Erlang framework for building applications with Lasp on GRiSP
The Achlys framework is a tool designed to help application developers build Erlang/OTP programs using the Lasp libraries and running on GRiSP embedded systems in a wireless sensor network configuration. A more detailed description is available in this document.
Achlys is being developed in the context of edge computing research within the H2020 LightKone project. The 2 main objectives of the framework are to provide :
Disclaimer : Achlys is currently under active development, hence a production-ready release is not yet available.
Achlys is the goddess of deadly poison … but fortunately there is an AntidoteDB
A Wiki is currently being written and will aim at providing a wide range of examples and tutorials in order to demonstrate the capabilities of Lasp on GRiSP at the Edge.
The GRiSP Wiki also provides necessary steps in order to setup the required dependencies in order to run Achlys on the GRiSP boards. There are also useful resources that are interesting for general usage of GRiSP boards.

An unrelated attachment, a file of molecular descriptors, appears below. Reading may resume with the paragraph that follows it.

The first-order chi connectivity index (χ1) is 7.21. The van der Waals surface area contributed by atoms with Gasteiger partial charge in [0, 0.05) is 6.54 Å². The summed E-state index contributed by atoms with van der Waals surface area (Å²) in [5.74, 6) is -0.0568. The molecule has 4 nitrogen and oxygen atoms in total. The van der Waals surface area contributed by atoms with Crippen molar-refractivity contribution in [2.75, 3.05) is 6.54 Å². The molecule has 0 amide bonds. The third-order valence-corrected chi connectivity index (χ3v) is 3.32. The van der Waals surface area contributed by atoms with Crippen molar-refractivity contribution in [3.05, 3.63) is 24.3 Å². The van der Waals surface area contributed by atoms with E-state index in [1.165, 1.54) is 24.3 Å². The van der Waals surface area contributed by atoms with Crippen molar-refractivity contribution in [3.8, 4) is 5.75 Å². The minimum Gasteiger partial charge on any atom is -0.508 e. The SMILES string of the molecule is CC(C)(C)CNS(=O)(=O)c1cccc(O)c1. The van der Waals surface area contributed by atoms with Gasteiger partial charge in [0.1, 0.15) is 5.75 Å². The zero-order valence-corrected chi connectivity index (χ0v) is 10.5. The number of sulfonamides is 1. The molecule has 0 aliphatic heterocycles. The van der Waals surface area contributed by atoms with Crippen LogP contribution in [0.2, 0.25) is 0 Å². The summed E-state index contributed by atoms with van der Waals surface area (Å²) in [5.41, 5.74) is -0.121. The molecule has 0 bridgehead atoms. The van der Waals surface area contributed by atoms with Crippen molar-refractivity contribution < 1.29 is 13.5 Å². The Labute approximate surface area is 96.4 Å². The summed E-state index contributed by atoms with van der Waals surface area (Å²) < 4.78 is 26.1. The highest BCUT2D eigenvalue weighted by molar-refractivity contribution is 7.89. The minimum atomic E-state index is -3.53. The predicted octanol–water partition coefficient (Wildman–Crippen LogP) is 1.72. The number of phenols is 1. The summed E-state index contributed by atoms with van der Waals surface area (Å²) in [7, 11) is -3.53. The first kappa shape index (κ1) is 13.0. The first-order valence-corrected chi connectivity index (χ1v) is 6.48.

Elixir is also supported on GRiSP, and there two very interesting articles by @Theuns-Botha that provide detailed information on how to setup an Elixir development environment :
The development process has not yet reached a level of maturity allowing for an actual release of the program. Therefore, the documentation is currently more of an insight at the software design and more generally at the features that will be provided.
Once a satisfactory amount of testing and features will be implemented, a versioned package will be released and the documentation will be a reliable set of specifications.
The online version of the documentation is found at :
The design pattern will follow the “facade” concept as much as possible, hence there will be an API that will provide an easy access to all the modules and functions. The documentation will be reorganized to focus on thoroughly explaining the usage, and will regroup the information of submodules like these :
A Mindly reasoning construct. Allows for easier visualization of problems and tasks, hence more efficient solving.